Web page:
Musical Theatre

Every form of musical theater is based on a combination of musical sound design and a visually represented event on the stage. On principle, musical theater can only be produced as a collective work by several artists. The collaboration of a composer and a librettist already distinguishes musical theater from other musical genres, since the text of a work of musical theater cannot simply be taken from other literary models. The libretto has to be either completely new or an adaptation of a literary model.

Whereas the combination of music and literature as sung text is a constant, and as a rule can be quite precisely notated in a score, the combination of sounds and images has not been subject to any universally accepted standards or methods for notation. The relationship of sounds and images in musical theater is thus, in most cases, only established in a particular performance. Modernism developed integral concepts of musical theater that aimed to bring not only musical elements but also the visual presentation within an overall artistic design, as Wassily Kandinsky’s Der gelbe Klang (The Yellow Sound) and Arnold Schoenberg’s Die glückliche Hand (The Fortunate Hand) demonstrate.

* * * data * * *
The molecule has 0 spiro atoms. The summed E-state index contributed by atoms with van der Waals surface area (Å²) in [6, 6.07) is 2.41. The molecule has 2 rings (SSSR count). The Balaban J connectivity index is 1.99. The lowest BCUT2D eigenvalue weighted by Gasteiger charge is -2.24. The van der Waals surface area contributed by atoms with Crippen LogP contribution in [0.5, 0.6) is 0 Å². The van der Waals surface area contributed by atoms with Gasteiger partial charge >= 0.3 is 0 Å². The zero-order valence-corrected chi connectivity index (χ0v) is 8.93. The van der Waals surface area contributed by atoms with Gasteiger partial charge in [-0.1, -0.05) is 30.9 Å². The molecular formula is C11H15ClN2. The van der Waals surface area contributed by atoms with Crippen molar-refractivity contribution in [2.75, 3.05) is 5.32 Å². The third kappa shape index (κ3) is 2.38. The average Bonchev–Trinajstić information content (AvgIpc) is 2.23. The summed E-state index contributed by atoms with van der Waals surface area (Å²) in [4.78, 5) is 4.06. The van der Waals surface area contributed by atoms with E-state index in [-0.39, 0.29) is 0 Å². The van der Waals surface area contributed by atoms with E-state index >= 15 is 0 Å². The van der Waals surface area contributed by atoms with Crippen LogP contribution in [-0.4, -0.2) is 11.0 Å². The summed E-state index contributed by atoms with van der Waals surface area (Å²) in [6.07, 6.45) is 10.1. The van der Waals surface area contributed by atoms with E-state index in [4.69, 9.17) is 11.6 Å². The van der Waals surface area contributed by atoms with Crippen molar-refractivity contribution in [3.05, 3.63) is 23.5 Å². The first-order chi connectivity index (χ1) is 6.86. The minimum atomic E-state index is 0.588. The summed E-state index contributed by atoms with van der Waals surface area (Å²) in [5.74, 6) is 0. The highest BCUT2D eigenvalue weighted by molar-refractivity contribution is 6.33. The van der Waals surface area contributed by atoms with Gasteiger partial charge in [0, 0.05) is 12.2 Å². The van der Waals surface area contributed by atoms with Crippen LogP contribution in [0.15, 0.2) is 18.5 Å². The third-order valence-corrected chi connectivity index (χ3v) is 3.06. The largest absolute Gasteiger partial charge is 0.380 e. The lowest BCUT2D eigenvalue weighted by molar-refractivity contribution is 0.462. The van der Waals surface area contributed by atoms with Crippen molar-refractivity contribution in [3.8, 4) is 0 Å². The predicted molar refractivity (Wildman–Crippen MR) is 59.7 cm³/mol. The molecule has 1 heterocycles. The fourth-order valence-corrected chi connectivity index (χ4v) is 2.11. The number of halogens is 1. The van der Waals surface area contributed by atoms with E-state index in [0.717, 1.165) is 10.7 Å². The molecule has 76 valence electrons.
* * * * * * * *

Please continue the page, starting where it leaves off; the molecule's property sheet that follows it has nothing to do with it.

In the postwar avant-gardes, such efforts led to an experimental musical theater that transcended genre and media, in which aspects of indeterminacy, improvisation, and interaction have played a greater role right up to the present.